There is an increasing recognition that cities have an important role to play in our global efforts to promote energy efficiency. There is a good article on the blue&green tomorrow website about a new initiative led by the World Green Building Council and the World Resources Institute-led Building Efficiency Accelerator.
Leading cities around the World join forces to improve energy efficiency
Green Building Councils are working with leading cities around the world to dramatically ramp up energy efficiency within buildings, under a new partnership between the World Green Building Council (WorldGBC) and the World Resources Institute-led Building Efficiency Accelerator (BEA).
Green Building Councils in Colombia, the United Arab Emirates, Poland and South Africa will work with Mayors and staff in the cities of Bogota, Dubai, Warsaw and Tshwane, respectively, under the BEA in a bid to double the rate of energy efficiency by 2030. They will help cities to define the best action they can take to make efficiency improvements and receive market buy-in from those in the sector who will help to deliver these energy savings.
This work is being undertaken as part of the BEA, a public-private partnership of cities, businesses and organisations which aims to improve energy efficiency in buildings. The BEA is one of six accelerators under Sustainable Energy for All (SE4All), an initiative led by the United Nations Secretary-General, and is funded by the Global Environment Facility (GEF).
As one of the larger delivery partners under the BEA, WorldGBC and the participating Green Building Councils are turning climate finance into concrete, timely and measurable action in cities in the wake of COP21. This includes Green Building Councils providing direct support to the city governments mentioned above, while WorldGBC will primarily share resources and build capacity around the value of green building certification programmes which can operate at a national but also local level.
Announcing the partnership at the Green Building Council of South Africa’s annual convention in Johannesburg, Terri Wills, CEO of the World Green Building Council, said: “Cities and the buildings which make them up consume around 75 per cent of global energy, putting them at the coal face of our fight against climate change.
“But whilst they are a major consumer of energy, cities also have huge potential to dramatically reduce energy use, with buildings offering one of the most effective ways to do so. Through collaboration with cities, our Green Building Councils will provide on-the-ground expertise to help realise this opportunity.”
Jennifer Layke, Director, Building Efficiency Initiative, WRI Ross Center for Sustainable Cities, World Resources Institute, added: “Cities are powerful leaders: as owners, investors and regulators, they shape the sustainability of our future. Buildings that are efficient improve the productivity of both people and energy systems.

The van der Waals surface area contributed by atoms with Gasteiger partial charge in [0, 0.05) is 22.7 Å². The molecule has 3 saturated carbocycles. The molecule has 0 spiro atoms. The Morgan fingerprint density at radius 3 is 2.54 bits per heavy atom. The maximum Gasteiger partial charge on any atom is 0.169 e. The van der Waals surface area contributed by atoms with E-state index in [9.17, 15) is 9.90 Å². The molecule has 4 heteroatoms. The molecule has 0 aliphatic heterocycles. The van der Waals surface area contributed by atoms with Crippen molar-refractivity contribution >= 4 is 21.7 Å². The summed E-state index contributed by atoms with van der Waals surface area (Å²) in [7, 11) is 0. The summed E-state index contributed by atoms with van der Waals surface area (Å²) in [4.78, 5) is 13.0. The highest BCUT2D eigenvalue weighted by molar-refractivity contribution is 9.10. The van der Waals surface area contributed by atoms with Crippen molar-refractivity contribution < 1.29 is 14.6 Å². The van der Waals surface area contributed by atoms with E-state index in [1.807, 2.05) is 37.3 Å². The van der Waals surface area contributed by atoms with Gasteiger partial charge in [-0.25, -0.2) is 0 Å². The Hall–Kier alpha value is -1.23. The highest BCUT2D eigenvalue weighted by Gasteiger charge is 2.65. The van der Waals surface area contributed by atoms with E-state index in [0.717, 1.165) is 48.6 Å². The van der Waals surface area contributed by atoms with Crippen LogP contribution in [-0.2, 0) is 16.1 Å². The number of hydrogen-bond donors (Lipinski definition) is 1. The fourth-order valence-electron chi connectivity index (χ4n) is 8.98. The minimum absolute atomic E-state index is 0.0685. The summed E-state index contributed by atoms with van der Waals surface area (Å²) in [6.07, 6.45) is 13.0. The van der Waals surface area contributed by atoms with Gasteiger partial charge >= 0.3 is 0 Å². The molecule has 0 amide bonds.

“By joining forces, the WorldGBC and the Building Efficiency Accelerator support the success of policy and project action taken by all cities: those that are inspirational examples and those that aspire to do much more. Working in partnership, WRI and WorldGBC bring more knowledge and resources to help BEA partner cities.”
His Excellency Ahmed Butti Al Muhairbi, Secretary General of the Dubai Supreme Council of Energy (DSCE), commented: “In line with the Dubai Integrated Energy strategy 2050, which aims to reduce 30 per cent of the energy demand by 2030 as well as the demand side management programmes including building retrofit, the Building Efficiency Accelerator is an important programme for the Emirate of Dubai, particularly in energy security.
“We are pleased to join the Building Efficiency Accelerator, which will help to foster a culture of efficiency in existing and new buildings which allows us to see the best practices and benefits from other cities’ experiences to ensure a sustainable environment for future generations.”
Reducing energy in buildings is essential if the world is to avoid dangerous climate change. Energy used in buildings often accounts for half of all carbon emissions of some cities, while buildings in some larger cities can be responsible for up to 80 per cent of emissions. Given that two thirds of the world’s population are expected to live in cities by 2050, this places a further demand for buildings that are energy efficient and that enable a high quality of life.
Brian Wilkinson, CEO of the Green Building Council of South Africa, said: “We value our strong working relationships with a number of cities across South Africa. When the City of Tshwane expressed an interest to us and WRI to join the Building Efficiency Accelerator, we didn’t hesitate to offer our expertise.
“Helping the city to establish a policy or programme that will make a meaningful impact on the energy efficiency of its buildings is fundamental to our mission, and we’re delighted to be involved in this partnership through WorldGBC.”
Further Green Building Councils are expected to join the BEA through WorldGBC as the partnership develops.